Speaking of the panier, and seasonal produce and menus, it’s time for the birth announcement!  Croque-Camille has spawned a mini-blog dedicated to the weekly bounty of the CSA, along with ideas about how to use it.  True, I’m located in Paris, but the seasonal availability should be pretty similar across the Northern Hemisphere (those of you in the Southern hemisphere will just have to wait about six months).  So hop on over to Seasonal Market Menus: A Dispatch from Croque-Camille’s Kitchen, and get inspired!  I’m also putting an RSS widget for the new baby blog in my sidebar, so you can keep up to date on both blogs at once.  Enjoy!

Originally published on Croque-Camille.
Sciacarello Grapes on Foodista





Tea for Two Tarts, the First

13 08 2009

From the moment the double CSA share’s worth of gorgeous apricots arrived in my kitchen, I knew I wanted to bake something.  As the weekend approached and the supply began to dwindle, I had to tell Nick to stop eating them or I wouldn’t be able to make him a nice dessert on Sunday.  Never mind I didn’t really have a plan, these things usually work themselves out, right?

How to fold a rustic fruit tart

And they did, with a little help from Pierre Hermé and Dorie Greenspan.  Flipping through the French version of Desserts by Pierre Hermé for some apricot inspiration, I was immediately hooked by the recipe for apricots en papillote seasoned with tea.  (For those of you just joining us, I am a big tea drinker.)  The combination sounded wonderful, and I had the perfect floral-citrusy tea to use.  I knew it would be magical.  But I wasn’t so into the papillote.  I mean, who wants to eat roasted parchment paper or foil, no matter how delectable the insides may be?

Look how juicy!

So I joined forces with an old favorite, the rustic fruit tart.  Flaky, buttery pastry is better than parchment any day.   The apricots, tossed with some sugar and a couple pinches of tea, were glistening with juice.  In order to capitalize on the flavorsome liquid, I sprinkled the bottom of the tart with almond meal to soak up some of the good stuff – and prevent leaks, too.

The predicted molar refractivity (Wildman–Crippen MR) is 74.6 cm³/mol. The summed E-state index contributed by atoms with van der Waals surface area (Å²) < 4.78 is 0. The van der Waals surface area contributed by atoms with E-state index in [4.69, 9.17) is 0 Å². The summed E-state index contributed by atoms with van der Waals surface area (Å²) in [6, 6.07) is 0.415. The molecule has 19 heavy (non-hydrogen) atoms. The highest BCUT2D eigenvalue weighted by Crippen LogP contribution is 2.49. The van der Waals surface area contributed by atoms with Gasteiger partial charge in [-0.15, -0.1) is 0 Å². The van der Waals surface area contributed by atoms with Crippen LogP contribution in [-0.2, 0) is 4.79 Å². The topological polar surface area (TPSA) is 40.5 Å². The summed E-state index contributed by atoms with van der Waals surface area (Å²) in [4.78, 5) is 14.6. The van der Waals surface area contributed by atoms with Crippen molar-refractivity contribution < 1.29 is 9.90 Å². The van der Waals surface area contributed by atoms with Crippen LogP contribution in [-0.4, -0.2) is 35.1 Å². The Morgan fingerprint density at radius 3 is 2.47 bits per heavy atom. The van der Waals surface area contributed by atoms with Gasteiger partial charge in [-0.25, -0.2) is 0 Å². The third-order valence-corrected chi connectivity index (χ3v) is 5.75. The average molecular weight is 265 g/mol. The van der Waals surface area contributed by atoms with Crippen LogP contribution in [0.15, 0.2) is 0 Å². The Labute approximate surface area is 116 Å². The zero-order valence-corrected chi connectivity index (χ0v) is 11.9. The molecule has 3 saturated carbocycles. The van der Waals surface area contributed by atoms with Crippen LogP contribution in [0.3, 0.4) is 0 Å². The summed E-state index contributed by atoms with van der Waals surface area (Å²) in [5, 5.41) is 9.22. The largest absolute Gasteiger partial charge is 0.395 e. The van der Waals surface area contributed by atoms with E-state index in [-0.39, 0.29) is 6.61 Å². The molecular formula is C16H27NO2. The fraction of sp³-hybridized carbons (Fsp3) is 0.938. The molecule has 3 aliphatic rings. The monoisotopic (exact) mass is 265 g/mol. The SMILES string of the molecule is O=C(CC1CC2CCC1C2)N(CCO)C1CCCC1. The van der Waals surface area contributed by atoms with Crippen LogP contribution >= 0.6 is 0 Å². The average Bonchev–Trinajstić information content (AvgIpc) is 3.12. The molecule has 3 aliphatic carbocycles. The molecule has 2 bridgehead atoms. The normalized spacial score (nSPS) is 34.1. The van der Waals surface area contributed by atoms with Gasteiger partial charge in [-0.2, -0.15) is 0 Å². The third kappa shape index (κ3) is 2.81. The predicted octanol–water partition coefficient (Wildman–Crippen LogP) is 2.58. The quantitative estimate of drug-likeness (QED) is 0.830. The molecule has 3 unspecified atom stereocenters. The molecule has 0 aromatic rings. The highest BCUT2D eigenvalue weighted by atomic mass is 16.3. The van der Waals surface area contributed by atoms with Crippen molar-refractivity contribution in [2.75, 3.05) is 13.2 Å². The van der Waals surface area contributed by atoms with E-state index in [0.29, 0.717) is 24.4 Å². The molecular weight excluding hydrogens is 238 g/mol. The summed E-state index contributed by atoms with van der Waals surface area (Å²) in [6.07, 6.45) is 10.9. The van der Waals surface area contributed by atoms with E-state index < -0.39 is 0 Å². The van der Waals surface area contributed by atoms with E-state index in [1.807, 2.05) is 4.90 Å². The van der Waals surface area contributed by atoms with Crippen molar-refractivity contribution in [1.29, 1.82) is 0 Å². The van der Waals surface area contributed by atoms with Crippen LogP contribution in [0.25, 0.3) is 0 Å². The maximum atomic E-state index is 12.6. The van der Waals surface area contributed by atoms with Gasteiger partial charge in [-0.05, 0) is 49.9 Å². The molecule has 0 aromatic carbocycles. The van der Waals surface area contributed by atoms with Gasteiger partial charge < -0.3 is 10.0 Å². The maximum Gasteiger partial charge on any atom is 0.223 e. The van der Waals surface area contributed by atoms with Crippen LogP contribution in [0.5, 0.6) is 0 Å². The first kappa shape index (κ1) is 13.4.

I love a no-fuss crust!

Into the hot oven it went and an hour or so later, I pulled out the browned and caramelized galette.  A friend had joined us for dinner, so we democratically cut the tart in thirds.

A "slice" of apricot-tea tart

Let me tell you, tea does lovely things with apricot.  In this case, the floral aroma and hint of bitter tannin played off the sweet-tart fruit beautifully.  The crust, with its crisp flakes and rich butter flavor was the perfect foil.  Because it wasn’t.  Foil, I mean.  Anyway, I was so pleased with the results that I immediately began contemplating other ways to work tea into my summer fruit desserts…

Originally published on Croque-Camille.





You Say Courgette, I Say Zucchini

7 08 2009

I know I’m not the only one with a glut of zucchini these days.  Every week I get at least one bag of it from the CSA panier, and I’m trying not to cook it the same way twice.  They are beautiful specimens, just the right size with lovely mottled dark green skin.  So far I’ve made muffins (I can do better), dunked raw spears into homemade ranch dressing (which reminds me that I have yet to make that fried chicken liver salad I’ve had my eye on), grilled slices of it to accompany aged Gouda cheeseburgers on homemade brioche buns, and made a LOT of pasta sauce.  And all of that has been very good – well, except for the muffins, which were edible but nothing to write home about – but I wanted to make a meal out of these tasty vegetables, rather than relegating them to side dish territory.